Elgin Fire Department starting Explorer program

The Elgin Fire Department is starting a Fire Explorer program with the hope of inspiring young people to become firefighters while adding diversity to its ranks.

The program, open to youth 14 to 20 years old, is expected to kick off in early fall, said Elgin firefighter George Steiner, who spearheaded the initiative.

The curriculum will mirror much of the fire academy training required for entry-level firefighters, albeit at a much slower pace, Steiner said.

The program will meet twice a month, likely on Wednesdays during the school year and on Wednesdays and Saturdays during the summer, he said.

Right off the bat, Explorers will learn CPR and First Aid; other topics will include fire behavior, extrication, ladders, fire hoses, water behavior, forcible entry, ventilation and rescue, Steiner said.

"We want them to get an idea of what the fire service has to offer," he said. "Hopefully, they'll become the future of Elgin firefighting."

The program is estimated to cost about $15,000 per year, including materials, helmets and uniforms, he said.

Elgin Fire Chief John Fahy said the cost will be covered partially by the department's public education budget, and the rest hopefully by city money set aside for diversity initiatives.

"The program was probably long overdue," Fahy said. "If you're an Elgin student and you wanted to learn about the fire service, you had to join the South Elgin Fire Explorer program.

The program will combine on- and off-duty officers and yield a minimal amount of overtime, Fahy said.

In the future, the program will fundraise and seek grant money, Steiner said.

The fire department wants to reach out to all segments of Elgin's diverse population, Steiner said.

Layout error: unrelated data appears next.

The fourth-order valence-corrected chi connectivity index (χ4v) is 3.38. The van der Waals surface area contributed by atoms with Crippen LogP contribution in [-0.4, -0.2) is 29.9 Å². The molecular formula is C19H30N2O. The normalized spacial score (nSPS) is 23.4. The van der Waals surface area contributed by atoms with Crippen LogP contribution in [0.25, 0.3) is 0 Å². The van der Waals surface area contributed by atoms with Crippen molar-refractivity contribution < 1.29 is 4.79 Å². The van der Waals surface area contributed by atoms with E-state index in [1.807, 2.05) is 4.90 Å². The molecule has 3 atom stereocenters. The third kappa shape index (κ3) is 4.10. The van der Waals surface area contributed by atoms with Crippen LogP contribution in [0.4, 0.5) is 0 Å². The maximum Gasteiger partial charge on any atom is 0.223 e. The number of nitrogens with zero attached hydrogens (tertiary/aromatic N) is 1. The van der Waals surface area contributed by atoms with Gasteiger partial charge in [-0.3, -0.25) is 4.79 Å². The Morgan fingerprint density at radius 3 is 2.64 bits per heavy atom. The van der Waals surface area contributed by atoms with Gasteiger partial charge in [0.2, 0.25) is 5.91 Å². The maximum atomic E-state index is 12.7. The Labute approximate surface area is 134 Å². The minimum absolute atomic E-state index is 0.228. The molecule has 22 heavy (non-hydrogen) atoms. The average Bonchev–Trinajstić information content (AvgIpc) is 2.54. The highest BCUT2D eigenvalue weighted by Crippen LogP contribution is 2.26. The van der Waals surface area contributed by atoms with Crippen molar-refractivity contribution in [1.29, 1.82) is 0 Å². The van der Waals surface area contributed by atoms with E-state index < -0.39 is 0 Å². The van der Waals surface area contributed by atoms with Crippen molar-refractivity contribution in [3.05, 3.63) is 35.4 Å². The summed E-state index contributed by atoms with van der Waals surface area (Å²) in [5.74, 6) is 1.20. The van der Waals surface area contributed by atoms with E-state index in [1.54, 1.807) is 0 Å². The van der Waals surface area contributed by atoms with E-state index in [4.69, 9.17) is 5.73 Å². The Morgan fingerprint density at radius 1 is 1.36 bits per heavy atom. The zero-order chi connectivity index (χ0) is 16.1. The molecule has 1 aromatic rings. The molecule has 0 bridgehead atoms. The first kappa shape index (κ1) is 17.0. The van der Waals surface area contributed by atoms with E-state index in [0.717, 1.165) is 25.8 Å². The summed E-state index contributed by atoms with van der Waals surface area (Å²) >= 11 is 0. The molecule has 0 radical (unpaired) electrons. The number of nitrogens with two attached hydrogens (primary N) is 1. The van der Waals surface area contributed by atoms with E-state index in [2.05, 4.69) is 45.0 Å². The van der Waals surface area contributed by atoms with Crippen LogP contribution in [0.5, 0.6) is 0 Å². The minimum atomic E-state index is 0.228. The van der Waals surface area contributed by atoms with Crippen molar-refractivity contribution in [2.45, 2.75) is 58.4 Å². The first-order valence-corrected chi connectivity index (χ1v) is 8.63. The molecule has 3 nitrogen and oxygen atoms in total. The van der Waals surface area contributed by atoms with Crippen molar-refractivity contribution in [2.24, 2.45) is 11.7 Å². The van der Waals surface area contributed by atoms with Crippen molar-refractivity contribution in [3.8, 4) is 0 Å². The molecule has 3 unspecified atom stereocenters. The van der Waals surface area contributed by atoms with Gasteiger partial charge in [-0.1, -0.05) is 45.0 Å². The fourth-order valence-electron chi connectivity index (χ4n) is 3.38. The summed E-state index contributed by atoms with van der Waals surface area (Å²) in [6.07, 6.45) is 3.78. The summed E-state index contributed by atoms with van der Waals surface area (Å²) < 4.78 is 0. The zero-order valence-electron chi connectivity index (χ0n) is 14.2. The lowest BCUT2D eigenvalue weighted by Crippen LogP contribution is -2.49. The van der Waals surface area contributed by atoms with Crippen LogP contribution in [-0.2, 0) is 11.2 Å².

"There are kids that don't even know this is even an option, because it's not even talked about in their house," he said.

Elgin firefighter Mike Przybylski agreed.

"Because Elgin has a very diverse population, we want to get a diverse group of kids with a lot of different backgrounds," he said.

Education will come above everything else, as the kids will be required to maintain a C or better average in school, Przybylski said.

"We want to stay in contact with their instructors or teachers in high school and make sure that the quality of their work isn't dropping. We only want to make a positive impact."

Much of the new program is modeled upon Elgin's long-standing Police Explorer program and the Aurora Fire Explorer program, created in 2002.

Firefighter Carl DeCarlo, who's also the fire science instructional coordinator at Elgin Community College, has been instrumental in putting together the new Elgin program, Przybylski said.

In the future, Explorers might be eligible to get an EMT-Basic license through ECC upon completion of the program, he said.

As for why he wanted to start the Fire Explorer program, Steiner said it's simply because it's a positive thing for Elgin.

"We thought it be something good for the children of our community to be involved in the fire service, and for us to be role models for them."

The first class will consist of 20 Explorers. Candidates will have to pass a basic physical test and go through an interview process.

There will be a Fire Explorer open house and orientation from 9 a.m. to noon Saturday, July 12, at Fire Station No. 2, 650 Big Timber Drive, Elgin. For details, call (847) 931-6181 or (847) 931-6177, or email

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